Tag Archives: E F Benson

E F Benson’s ‘Spook’ Stories

5 Aug

I’ve mentioned The Benson Brothers in a previous post but the most famous and talented of them, E F Benson, really does deserve special attention. Benson was always interested in psychic phenomena and ghosts, and later described some of his own strange encounters in his autobiography Final Edition (1940). For instance, Benson records that on one bright hot summer day he and the Vicar of Rye both saw the ghostly apparition of a man in black at the bottom of his garden. It is no coincidence that Benson was well acquainted with that other great master of the genre, M R James, for nearly fifty years. He was a member of the Chitchat Society, a Cambridge literary society which had for its object ‘the promotion of rational conversation’ (i.e. the telling of tall tales around a homely fire). Benson was present at the historic meeting on 28 October 1893 when James read his first two ghost stories, Canon Alberic’s Scrapbook and Lost Hearts, but of all of those in attendance on that occasion he was the only one destined to follow the lead of the incomparable James. United by a perfect chilling atmosphere and graceful literary style, Benson’s ghostly stories range from the horror of vampires, homicidal ghosts and monstrous spectral worms and slugs to the satire of humorous tales that poke fun at charlatan mediums and fake seances. Whilst Benson’s tales may be somewhat less imbued with sheer terror than those of M R James, one thing that can be said of them for certain is that they never fail to chill and mesmerise.

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The Benson Brothers

11 Oct

The instance of there being two talented sibling writers in the same family is rare but for there to be three famous authors born to the same parents is truly exceptional. The most famous case, of course, is the Bronte sisters, Charlotte, Emily and Anne. Less well known but still of great interest are the three brothers A C, E F and R H Benson, born between 1862 and 1871, who between them managed a literary output consisting of over a hundred works of fiction and non-fiction, both short and long. While ghost stories formed only a relatively small part of their collective output, it was the contribution that each brother made to the supernatural genre by the quality of their work that is most remarkable.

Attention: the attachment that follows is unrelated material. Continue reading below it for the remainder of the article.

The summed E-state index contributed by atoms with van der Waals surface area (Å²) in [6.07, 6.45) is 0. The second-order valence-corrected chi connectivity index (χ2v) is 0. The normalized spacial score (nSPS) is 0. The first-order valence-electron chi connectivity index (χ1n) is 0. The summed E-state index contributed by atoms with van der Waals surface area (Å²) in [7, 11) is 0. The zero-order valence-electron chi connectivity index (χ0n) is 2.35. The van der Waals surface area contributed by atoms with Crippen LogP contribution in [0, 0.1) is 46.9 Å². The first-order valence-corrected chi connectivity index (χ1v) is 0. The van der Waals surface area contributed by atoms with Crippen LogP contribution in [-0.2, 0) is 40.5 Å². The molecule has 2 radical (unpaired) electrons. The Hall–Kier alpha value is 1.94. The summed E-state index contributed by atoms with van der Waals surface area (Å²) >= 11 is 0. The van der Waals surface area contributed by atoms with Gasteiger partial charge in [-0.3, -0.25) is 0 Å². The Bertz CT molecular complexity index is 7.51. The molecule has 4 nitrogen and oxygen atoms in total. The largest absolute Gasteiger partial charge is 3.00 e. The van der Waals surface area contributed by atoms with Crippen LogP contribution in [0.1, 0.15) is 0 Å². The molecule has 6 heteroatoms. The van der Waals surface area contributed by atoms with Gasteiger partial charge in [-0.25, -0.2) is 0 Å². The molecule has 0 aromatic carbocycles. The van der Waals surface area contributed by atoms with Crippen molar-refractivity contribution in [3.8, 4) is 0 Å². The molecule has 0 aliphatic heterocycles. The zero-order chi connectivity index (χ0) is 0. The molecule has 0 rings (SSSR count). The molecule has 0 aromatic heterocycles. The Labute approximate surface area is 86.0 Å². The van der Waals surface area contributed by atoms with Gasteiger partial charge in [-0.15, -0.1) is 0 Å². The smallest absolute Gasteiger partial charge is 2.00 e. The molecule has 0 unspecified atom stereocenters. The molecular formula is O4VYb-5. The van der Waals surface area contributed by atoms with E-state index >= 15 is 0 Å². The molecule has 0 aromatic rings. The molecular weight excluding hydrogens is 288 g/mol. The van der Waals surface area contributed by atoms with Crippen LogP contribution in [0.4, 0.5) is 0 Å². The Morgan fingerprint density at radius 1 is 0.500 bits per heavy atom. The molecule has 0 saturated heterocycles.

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An exorcism in Cambridge?

11 Sep

I’ve lived in Cambridge for about fifteen years but it’s only recently, much to my own surprise, that I’ve discovered that as well as being a famed university town and centre of technology, it is also reputedly one of the most haunted locations in the British Isles and has been the setting for a wide variety of supernatural phenomena over the centuries!

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